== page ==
Quimby Magazine was a monthly magazine organized by a group of local artists and friends headed by Steven Svymbersky. It shared offices with The Primal Plunge space. The magazine included comics, writing, and visual art. Svymbersky later moved to Chicago and used the name of the magazine for his bookstore.
Garage Video was a specialty video store that focused on hard to get B-movies and foreign films. Also, Garage video hosted video nights and live music events locally. In 1995, during the difficult first year of the business, the owner-manager of the shop was an example of an illegal tenant living in the Allston Mall. When business improved, so did his living arrangements and he moved into an apartment.
Radio Free Allston/Allston-Brighton Free Radio
Radio Free Allston was started by Steve Provizer using a 20-watt FM broadcaster bought through a mail order supplier. It was on the air from May to October 1997. Radio Free Allston broadcast from the 88 Room, which at this stage had been only intermittently producing exhibitions. The station was technically illegal, operating without a Federal Communications Commission (FCC) license, but Provizer sought to distance himself and Radio Free Allston from the descriptive “Pirate Radio” by providing a community service in the form of news programming, senior citizen shows, minority forums, and interviews with local businesses, politicians, artists, and social activists. In addition, a wide range of music programming included, but was not limited to, Hip-Hop, Latin, and all genres of Rock, Roots, and R&B. Day-to-day operations, fund raising, equipment maintenance, and logistics depended on a core of dedicated volunteers. The station was awarded a certificate of merit by the Boston City Council, but was shut down by the FCC a few days before its first 72-hour broadcast featuring a House, Drum and Bass, Hip-Hop DJing marathon.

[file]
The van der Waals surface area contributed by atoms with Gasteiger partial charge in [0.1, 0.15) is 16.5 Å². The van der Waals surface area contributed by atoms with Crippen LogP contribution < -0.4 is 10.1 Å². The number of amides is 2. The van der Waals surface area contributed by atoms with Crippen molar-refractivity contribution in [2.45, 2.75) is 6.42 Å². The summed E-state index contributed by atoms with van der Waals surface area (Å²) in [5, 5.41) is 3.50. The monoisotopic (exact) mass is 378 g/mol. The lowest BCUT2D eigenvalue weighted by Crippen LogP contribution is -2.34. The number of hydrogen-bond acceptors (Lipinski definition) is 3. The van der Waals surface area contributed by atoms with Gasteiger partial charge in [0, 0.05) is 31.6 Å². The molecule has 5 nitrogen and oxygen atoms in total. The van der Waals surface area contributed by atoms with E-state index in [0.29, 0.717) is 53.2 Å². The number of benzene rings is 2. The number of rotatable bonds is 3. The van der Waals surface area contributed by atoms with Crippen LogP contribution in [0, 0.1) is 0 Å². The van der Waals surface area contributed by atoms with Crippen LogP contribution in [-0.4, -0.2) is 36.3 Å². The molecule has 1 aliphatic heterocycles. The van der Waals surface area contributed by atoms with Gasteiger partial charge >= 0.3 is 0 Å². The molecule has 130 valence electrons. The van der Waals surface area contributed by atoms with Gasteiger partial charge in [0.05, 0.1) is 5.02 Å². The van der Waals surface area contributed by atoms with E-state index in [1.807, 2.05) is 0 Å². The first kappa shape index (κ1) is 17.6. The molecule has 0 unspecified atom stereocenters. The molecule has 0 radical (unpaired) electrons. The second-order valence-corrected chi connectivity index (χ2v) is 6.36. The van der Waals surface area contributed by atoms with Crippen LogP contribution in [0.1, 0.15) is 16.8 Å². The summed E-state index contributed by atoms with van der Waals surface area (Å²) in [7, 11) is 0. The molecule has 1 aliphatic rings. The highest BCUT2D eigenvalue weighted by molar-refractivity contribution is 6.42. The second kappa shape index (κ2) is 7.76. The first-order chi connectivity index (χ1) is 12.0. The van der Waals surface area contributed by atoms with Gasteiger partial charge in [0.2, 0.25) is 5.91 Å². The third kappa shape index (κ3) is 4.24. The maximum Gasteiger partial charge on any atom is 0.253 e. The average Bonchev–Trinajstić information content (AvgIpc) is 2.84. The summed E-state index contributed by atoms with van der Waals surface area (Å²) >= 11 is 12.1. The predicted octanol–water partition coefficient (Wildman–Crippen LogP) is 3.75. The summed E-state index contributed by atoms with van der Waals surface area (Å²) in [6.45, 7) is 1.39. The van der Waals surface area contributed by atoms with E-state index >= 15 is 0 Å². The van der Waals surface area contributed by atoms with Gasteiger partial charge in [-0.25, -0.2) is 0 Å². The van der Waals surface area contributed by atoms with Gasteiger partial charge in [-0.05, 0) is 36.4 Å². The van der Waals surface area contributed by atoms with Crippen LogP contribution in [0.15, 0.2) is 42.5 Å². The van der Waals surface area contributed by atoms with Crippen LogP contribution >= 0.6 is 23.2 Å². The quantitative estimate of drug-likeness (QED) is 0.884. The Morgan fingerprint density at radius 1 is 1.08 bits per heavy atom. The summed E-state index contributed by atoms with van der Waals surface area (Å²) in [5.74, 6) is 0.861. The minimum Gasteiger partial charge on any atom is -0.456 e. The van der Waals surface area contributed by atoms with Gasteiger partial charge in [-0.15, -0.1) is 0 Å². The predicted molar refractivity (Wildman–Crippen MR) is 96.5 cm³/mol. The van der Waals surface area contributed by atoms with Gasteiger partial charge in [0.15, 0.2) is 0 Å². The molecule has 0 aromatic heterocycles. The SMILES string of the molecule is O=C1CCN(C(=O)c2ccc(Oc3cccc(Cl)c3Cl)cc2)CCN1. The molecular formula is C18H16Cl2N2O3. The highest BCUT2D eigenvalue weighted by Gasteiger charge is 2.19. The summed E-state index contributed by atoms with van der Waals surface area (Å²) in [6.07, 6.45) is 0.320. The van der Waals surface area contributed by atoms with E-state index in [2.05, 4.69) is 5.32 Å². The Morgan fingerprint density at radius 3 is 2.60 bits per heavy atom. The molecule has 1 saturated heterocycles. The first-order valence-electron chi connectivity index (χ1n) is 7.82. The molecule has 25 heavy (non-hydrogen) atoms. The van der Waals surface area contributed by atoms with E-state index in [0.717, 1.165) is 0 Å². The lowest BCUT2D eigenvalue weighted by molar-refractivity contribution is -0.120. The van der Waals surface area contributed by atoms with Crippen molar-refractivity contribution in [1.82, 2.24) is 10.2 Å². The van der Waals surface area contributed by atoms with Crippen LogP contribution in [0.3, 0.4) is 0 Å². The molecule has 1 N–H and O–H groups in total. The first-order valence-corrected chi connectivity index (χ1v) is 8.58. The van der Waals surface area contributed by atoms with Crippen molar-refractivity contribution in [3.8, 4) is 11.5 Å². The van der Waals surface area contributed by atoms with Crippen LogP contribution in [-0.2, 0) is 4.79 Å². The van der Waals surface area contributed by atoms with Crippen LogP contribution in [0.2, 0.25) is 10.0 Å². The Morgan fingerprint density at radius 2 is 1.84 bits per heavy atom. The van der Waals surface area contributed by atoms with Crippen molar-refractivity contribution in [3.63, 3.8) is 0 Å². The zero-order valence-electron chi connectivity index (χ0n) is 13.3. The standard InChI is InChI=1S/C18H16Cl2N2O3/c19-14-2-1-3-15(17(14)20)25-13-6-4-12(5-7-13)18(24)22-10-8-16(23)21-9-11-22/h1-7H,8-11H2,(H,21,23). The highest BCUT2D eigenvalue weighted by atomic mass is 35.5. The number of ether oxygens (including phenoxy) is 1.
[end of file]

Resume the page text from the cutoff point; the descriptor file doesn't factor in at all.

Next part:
Allston-Brighton Free Radio followed in Radio Free Allston's footsteps, a free-form AM radio station that existed off and on in the Mall from 2000 to 2005 and featured a wide array of programming.
- Devine, Miranda: Serial slayer's art exhibition goes on show in Hub gallery, The Boston Herald, February 12, 1989
- Silver, Joanne: Gallery Scene, The Boston Herald, February 17, 1989
- White, Victoria: In Boston, Portrait of Mass Murderer as Artist, The New York Times, February 19, 1989
- McCandlish, James: Mass Murderer Paints Pictures in Prison and Warped Art Collectors Buy His Junk, National Enquirer, March, 1989
- Johnson, Richard: Mass killer has lively art business, New York Post, August 1, 1989
- Batcha, Becky: The Economy Show, The Boston Phoenix, June 3, 1988
- Blowen, Michael: Names and Faces: Sid Limitz, The Boston Globe, December 20, 1991
- Rose, Eliot: October Stupid, Art Dynamo, Spring 1992
- 24 Hours of Video, The Boston Phoenix, February 10, 1995
- Hill, Shawn: Yearly Top Ten List, The Tab, December, 1997
- Hopkins, Randi : Allston beat: The Local Idea Council says goodbye, The Boston Phoenix, May 27 - June 2, 2005
Radio Free Allston:
- North East Radio Watch, August 14, 1997
- Bickelhaupt, Susan: FCC Silences Radio Free Allston, The Boston Globe, October 30, 1997
- Radio Free Allston and Allston-Brighton Free Radio, 2000–05, The Boston Phoenix, April 15–21, 2005